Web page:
Meanwhile, the team was playing baseball. Good baseball. The players didn't try to shut out the noise surrounding their program. Instead they used it as fuel.
"We all had an extra chip on our shoulder," said sophomore Devon Rodriguez, who had the game-winning hit against Baylor. "We were playing for each other."
The team honed the art of comebacks, with five walk-off hits during the season.
But they were also still in limbo. Three players transferred at the winter break. Others were in the odd position of being recruited by other schools while wearing the Cal blue and gold. They would play for Cal on the weekend and leave for a Monday recruiting visit.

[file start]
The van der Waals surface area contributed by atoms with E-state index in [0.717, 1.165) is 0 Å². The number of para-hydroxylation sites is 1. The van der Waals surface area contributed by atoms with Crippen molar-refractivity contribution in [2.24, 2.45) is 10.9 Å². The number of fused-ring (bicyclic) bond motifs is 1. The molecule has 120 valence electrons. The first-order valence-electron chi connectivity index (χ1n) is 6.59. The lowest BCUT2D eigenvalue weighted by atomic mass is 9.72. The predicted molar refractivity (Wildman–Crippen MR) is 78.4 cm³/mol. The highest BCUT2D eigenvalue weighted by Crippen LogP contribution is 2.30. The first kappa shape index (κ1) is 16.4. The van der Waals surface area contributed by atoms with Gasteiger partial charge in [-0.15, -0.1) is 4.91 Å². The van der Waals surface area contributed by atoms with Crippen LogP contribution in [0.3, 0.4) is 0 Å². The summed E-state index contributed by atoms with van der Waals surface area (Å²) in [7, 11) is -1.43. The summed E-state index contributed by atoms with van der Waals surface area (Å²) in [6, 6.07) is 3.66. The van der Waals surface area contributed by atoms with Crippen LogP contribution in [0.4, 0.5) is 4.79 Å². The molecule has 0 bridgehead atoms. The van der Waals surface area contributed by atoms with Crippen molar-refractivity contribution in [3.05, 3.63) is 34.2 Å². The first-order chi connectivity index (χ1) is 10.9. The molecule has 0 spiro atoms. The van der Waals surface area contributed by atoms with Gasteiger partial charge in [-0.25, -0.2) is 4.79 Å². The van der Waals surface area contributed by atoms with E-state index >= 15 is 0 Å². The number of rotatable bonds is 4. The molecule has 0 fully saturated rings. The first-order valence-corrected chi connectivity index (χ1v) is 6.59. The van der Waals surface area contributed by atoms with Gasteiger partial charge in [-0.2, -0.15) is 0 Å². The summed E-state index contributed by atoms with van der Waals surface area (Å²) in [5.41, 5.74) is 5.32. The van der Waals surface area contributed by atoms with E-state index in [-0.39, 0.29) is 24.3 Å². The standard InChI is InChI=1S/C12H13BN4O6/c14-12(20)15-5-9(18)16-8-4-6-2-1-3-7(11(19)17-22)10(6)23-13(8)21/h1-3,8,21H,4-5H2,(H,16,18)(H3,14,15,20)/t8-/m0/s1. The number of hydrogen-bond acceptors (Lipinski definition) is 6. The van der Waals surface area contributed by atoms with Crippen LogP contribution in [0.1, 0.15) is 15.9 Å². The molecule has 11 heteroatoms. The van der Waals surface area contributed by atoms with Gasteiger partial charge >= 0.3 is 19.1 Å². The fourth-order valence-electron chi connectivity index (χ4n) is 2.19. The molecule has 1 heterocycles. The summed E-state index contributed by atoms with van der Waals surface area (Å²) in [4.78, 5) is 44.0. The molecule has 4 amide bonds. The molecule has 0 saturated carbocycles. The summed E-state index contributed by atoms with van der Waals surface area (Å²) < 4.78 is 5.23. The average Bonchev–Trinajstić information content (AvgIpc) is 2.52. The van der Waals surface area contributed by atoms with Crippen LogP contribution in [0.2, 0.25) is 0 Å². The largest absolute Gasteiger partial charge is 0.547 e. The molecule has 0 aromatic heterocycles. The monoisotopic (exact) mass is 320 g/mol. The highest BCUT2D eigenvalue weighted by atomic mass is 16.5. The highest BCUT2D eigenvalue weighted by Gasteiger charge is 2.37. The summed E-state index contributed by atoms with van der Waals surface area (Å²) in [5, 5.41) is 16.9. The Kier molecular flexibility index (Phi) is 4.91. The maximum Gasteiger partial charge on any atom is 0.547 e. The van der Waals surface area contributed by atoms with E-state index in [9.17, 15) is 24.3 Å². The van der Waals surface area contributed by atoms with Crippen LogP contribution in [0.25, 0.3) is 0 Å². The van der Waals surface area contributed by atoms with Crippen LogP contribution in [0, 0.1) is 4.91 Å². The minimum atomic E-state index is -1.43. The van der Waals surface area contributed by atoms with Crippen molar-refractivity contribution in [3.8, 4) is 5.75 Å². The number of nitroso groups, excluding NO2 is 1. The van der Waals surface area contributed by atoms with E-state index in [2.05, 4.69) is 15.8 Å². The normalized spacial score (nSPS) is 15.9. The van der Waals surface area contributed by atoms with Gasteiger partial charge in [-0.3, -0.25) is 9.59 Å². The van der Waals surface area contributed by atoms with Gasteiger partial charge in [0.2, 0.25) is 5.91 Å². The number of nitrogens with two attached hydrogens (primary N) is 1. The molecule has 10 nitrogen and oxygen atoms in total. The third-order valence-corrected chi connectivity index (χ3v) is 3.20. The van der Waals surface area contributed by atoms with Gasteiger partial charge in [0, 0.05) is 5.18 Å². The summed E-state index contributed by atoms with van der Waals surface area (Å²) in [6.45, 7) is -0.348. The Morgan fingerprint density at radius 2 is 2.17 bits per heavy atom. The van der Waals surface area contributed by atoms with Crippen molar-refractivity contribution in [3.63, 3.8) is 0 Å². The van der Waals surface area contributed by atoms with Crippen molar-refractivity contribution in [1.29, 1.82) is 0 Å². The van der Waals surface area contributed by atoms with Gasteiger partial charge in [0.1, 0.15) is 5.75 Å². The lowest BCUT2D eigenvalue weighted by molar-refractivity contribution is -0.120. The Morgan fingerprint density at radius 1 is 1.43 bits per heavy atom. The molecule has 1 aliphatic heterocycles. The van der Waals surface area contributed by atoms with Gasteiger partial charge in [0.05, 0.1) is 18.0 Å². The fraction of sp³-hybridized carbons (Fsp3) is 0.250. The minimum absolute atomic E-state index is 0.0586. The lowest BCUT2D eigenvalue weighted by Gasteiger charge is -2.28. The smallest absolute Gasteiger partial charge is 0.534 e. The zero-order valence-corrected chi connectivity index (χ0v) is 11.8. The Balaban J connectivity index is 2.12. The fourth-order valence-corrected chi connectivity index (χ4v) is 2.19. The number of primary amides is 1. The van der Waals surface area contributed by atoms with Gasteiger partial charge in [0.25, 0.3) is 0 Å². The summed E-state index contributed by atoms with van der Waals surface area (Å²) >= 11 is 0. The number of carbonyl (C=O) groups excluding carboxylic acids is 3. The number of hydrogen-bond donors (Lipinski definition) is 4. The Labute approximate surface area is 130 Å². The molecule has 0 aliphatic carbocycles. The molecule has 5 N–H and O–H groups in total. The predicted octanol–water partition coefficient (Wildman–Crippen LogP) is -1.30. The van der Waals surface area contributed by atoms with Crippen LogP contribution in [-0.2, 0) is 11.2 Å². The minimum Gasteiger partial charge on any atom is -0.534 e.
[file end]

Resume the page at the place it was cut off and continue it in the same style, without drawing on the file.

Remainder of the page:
"I had to let them go, because what if it wasn't reinstated?" Esquer said. "We made a conscious effort to keep them focused. We told them that 20 years from now you'll remember this team and your teammates. This is as tough a time as you could come across as an athlete.
"I think the easiest part was coming on the field to play. This was kind of their sanctuary."
Gordon had some nerve-racking times. He rounded up more than 40 donors. But at the last minute the most significant donor backed off the largest pledge by $1.5 million. Gordon was scrambling to make up the difference. Finally, in early April, the university agreed to reinstate the program with the $9 million that had been raised. Gordon will keep raising funds: his goal is to create a $20 million endowment that will keep the program going in perpetuity.
When the news came that the team would be reinstated, there was relief and joy. And a sense that the job wasn't finished.